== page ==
I think it would be irresponsible for me to drop everything for a dream when I am being told from every angle - it's not a good idea. If I do, I will likely pursue licensure into retirement - once I am financially secure and it makes more sense from a time perspective.

Architectural photography is a possibility. But as someone who has spent MANY hours with a camera in hand throughout my life, I can't imagine it being very challenging nor creative considering my background. I appreciate you pointing out the obvious though - and completely understand why you'd think it's a good fit for me.

Oct 23, 21 2:19 pm  · 
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letoutsidein

Thank you again to everyone who has submitted a reply to my question. You've left me with a lot to think about. I truly appreciate your time and insight.

I think it needs to be said that you should be extremely proud of what you do as a profession. I'm sure the work is tedious, and some people seem unappreciative at times, AND for some fucked up reason you don't get paid nearly as much as you deserve - but you make everybody's lives better - every day. Even if they don't know it, a well designed and built environment makes all of our lives more enjoyable. So, thank you.

Oct 23, 21 2:31 pm  · 
5  · 
Non Sequitur

Thanks for the kind words. Most laymen who come into the forum come in with a "I can do all this better than anyone, what's the quickest path I can take". Those wankers get eviscerated.

Oct 23, 21 5:06 pm  · 
3  · 
bowling_ball

I'll echo NS. It seems that unlike most, you've come here not for strangers to validate the decision you've already made, but to actually get real life advice. Good on you

Oct 23, 21 5:26 pm  ·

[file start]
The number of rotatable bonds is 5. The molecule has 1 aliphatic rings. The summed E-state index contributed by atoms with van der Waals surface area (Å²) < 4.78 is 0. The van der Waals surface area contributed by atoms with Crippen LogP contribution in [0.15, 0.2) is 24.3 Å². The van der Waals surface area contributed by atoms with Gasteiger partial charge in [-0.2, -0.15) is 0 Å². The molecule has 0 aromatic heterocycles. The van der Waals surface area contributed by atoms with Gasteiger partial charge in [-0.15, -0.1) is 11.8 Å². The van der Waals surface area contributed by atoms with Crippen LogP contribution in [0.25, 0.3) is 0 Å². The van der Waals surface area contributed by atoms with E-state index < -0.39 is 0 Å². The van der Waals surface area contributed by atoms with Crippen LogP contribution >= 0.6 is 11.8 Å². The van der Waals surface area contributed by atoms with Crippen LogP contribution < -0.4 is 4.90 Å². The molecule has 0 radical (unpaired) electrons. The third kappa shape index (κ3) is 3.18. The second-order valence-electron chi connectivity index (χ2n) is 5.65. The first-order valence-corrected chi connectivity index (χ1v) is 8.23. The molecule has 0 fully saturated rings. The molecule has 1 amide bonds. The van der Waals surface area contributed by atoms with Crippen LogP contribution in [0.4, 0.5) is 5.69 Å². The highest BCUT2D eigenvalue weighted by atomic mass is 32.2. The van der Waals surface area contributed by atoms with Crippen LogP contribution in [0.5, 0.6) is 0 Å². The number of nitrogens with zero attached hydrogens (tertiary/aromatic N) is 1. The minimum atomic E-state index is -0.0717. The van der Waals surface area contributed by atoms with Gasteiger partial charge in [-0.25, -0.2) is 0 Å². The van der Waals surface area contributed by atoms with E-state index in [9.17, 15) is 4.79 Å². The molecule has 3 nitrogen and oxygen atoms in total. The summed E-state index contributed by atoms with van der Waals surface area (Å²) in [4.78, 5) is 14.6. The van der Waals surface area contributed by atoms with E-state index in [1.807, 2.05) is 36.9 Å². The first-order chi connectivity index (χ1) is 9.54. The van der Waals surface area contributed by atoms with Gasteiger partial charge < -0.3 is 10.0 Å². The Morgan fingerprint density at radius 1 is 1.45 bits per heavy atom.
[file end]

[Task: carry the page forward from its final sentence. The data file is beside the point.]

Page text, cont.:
2  · 
bowling_ball

PS if you want to design homes you can do that now, though I'd recommend some education or related experience first. There's no license required anywhere (that I know of) in Canada to design most buildings under 6000 sf, and honestly you could pay an architect to review and seal your drawings if it came to that. There are many, many examples of excellent unlicensed some designers. Just beware that it would likely be done for the love of it, because it'll never be lucrative. Good luck.

Oct 23, 21 5:29 pm  · 
2  · 
Non Sequitur

BB.... paying to review and "seal" is not really permitted tho. Not saying no one is out there doing it, but they should not. Besides that, while you don't need a license to design, you do require certain qualifications if you want to to have your design go through permit. In ontario, specifically, that qualification is a BCIN.

Oct 23, 21 5:36 pm  · 
2  · 
bowling_ball

Yeah I don't want to get into the weeds of it but my point is that to design homes, you don't need a license. And that's true even in Ontario.

Oct 23, 21 7:05 pm  · 
2  · 
Non Sequitur

Very few houses have even seen the desk of an architect.

Oct 23, 21 7:32 pm  · 
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randomised

all the thank yous flying around...love Canadian archinect! 

Oct 25, 21 2:43 am  · 
3  · 
Non Sequitur

Sorry for being helpful for once. I’ll try and refrain next time.

Oct 25, 21 9:09 am  · 
2  · 
tduds

Soary.

Oct 25, 21 11:02 am  · 
1  · 
letoutsidein

I'm not helping the stereo-type at all, am I?

Oct 25, 21 1:24 pm  · 
 · 
Jian Huang
Hi letoutsidein,

In USA, there is a three-year program for those who do not have bachelor degree of architecture. Most universities offerring Architecture program have this three-year program.

You will learn Structure, Visualization (hand drawing & digital drawings or other medias), History & Theory of architecture, Professional Practice (management, codes, zoning, etc.), Environmental system, Design studios.